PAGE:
Graduating into life beyond: know what to swallow, what to spit
Kay Dee Johansen'
As the year draws to a close and USU seniors start to prepare for the long-awaited moment of graduation, many are filled with anxiety, and wonder what the world holds for them. Fortunately, throughout the years, there have been a plethora of successful individuals willing to offer words of wisdom to graduates.
Here are just a few of the best.
Bill Cosby, entertainer, said in a commencement address at Wesleyan University in 1987, "This your moment and this is your parents' moment. Don't skip past them to go to that party. Run to 'em and hug 'em and tell 'em how much you love 'em, and tell 'em that you're confused and you don't know what the hell you're going to do now. Tell 'em the truth. Tell 'em you want them to tell you what you should do -- and then surprise 'em again and ask for some money."
Bill Watterson, creater of the cartoon strip Calvin and Hobbes, told graduates at Kenyon College in 1990, "There is no such thing as an overnight success. You will do well to cultivate the resources in yourself that bring happiness outside of success or failure. The truth is, most of us discover where we are headed when we arrive."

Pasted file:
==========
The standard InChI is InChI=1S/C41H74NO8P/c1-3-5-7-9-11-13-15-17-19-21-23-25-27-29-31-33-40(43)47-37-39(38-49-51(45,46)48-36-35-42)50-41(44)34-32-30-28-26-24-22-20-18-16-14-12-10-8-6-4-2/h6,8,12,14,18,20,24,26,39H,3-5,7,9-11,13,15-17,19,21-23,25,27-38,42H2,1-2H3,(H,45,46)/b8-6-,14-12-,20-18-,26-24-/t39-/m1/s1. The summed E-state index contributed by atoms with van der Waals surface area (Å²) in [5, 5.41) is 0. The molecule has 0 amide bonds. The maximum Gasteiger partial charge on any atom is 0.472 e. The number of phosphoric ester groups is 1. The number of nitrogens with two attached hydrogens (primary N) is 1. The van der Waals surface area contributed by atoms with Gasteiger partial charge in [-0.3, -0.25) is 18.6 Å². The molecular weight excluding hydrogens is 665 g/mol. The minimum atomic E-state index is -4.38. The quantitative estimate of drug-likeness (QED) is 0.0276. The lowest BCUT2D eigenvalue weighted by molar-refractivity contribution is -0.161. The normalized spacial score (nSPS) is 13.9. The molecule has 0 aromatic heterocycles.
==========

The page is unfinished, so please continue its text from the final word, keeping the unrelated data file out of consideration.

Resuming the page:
Winston Churchill, who nearly flunked out of school three times, was asked to give a commencement address after he became Prime Minister of England. When the time for his speech came Churchill walked up to the podium and said three words: "Never give up." Then he paused and said: "Never give up." He paused even longer and said: "Never give up," and then Churchill sat down.
Finally one of the shortest -- only 40 seconds -- but most profound commencement addresses, was given by Dr. Seuss at Lake Forest College in 1977. He simply walked up to the podium and deliverd this poem:
My Uncle Terwillinger on the Art of Eating Popovers
My uncle ordered popovers
"To eat these things," said my uncle,
And . . . as you partake of the world's bill of fare,